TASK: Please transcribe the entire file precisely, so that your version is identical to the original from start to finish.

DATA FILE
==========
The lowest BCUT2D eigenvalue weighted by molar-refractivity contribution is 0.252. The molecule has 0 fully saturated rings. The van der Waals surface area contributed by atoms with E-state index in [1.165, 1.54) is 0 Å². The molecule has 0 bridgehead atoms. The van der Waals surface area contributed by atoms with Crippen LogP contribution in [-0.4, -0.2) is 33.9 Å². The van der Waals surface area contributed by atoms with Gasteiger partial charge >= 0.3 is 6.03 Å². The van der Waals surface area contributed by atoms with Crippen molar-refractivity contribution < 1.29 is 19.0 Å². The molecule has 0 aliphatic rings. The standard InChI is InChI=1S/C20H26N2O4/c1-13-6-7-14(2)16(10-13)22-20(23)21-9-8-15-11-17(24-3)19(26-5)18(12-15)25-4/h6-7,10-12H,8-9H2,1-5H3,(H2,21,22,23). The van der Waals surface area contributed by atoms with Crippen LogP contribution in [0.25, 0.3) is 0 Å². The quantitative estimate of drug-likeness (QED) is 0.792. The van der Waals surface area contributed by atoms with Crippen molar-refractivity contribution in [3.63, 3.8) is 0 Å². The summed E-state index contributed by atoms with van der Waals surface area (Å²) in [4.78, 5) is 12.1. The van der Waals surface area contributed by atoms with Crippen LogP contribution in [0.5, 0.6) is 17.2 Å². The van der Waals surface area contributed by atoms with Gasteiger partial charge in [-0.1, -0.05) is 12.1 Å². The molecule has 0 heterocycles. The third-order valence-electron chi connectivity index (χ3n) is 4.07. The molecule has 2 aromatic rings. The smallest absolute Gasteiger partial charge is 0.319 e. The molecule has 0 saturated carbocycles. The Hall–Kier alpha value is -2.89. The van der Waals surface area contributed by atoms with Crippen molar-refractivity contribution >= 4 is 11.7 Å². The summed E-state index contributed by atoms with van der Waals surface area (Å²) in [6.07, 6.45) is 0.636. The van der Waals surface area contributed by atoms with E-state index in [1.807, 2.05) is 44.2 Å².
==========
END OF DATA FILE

The lowest BCUT2D eigenvalue weighted by molar-refractivity contribution is 0.252. The molecule has 0 fully saturated rings. The van der Waals surface area contributed by atoms with E-state index in [1.165, 1.54) is 0 Å². The molecule has 0 bridgehead atoms. The van der Waals surface area contributed by atoms with Crippen LogP contribution in [-0.4, -0.2) is 33.9 Å². The van der Waals surface area contributed by atoms with Gasteiger partial charge >= 0.3 is 6.03 Å². The van der Waals surface area contributed by atoms with Crippen molar-refractivity contribution < 1.29 is 19.0 Å². The molecule has 0 aliphatic rings. The standard InChI is InChI=1S/C20H26N2O4/c1-13-6-7-14(2)16(10-13)22-20(23)21-9-8-15-11-17(24-3)19(26-5)18(12-15)25-4/h6-7,10-12H,8-9H2,1-5H3,(H2,21,22,23). The van der Waals surface area contributed by atoms with Crippen LogP contribution in [0.25, 0.3) is 0 Å². The quantitative estimate of drug-likeness (QED) is 0.792. The van der Waals surface area contributed by atoms with Crippen molar-refractivity contribution in [3.63, 3.8) is 0 Å². The summed E-state index contributed by atoms with van der Waals surface area (Å²) in [4.78, 5) is 12.1. The van der Waals surface area contributed by atoms with Crippen LogP contribution in [0.5, 0.6) is 17.2 Å². The van der Waals surface area contributed by atoms with Gasteiger partial charge in [-0.1, -0.05) is 12.1 Å². The molecule has 0 heterocycles. The third-order valence-electron chi connectivity index (χ3n) is 4.07. The molecule has 2 aromatic rings. The smallest absolute Gasteiger partial charge is 0.319 e. The molecule has 0 saturated carbocycles. The Hall–Kier alpha value is -2.89. The van der Waals surface area contributed by atoms with Crippen molar-refractivity contribution >= 4 is 11.7 Å². The summed E-state index contributed by atoms with van der Waals surface area (Å²) in [6.07, 6.45) is 0.636. The van der Waals surface area contributed by atoms with E-state index in [1.807, 2.05) is 44.2 Å².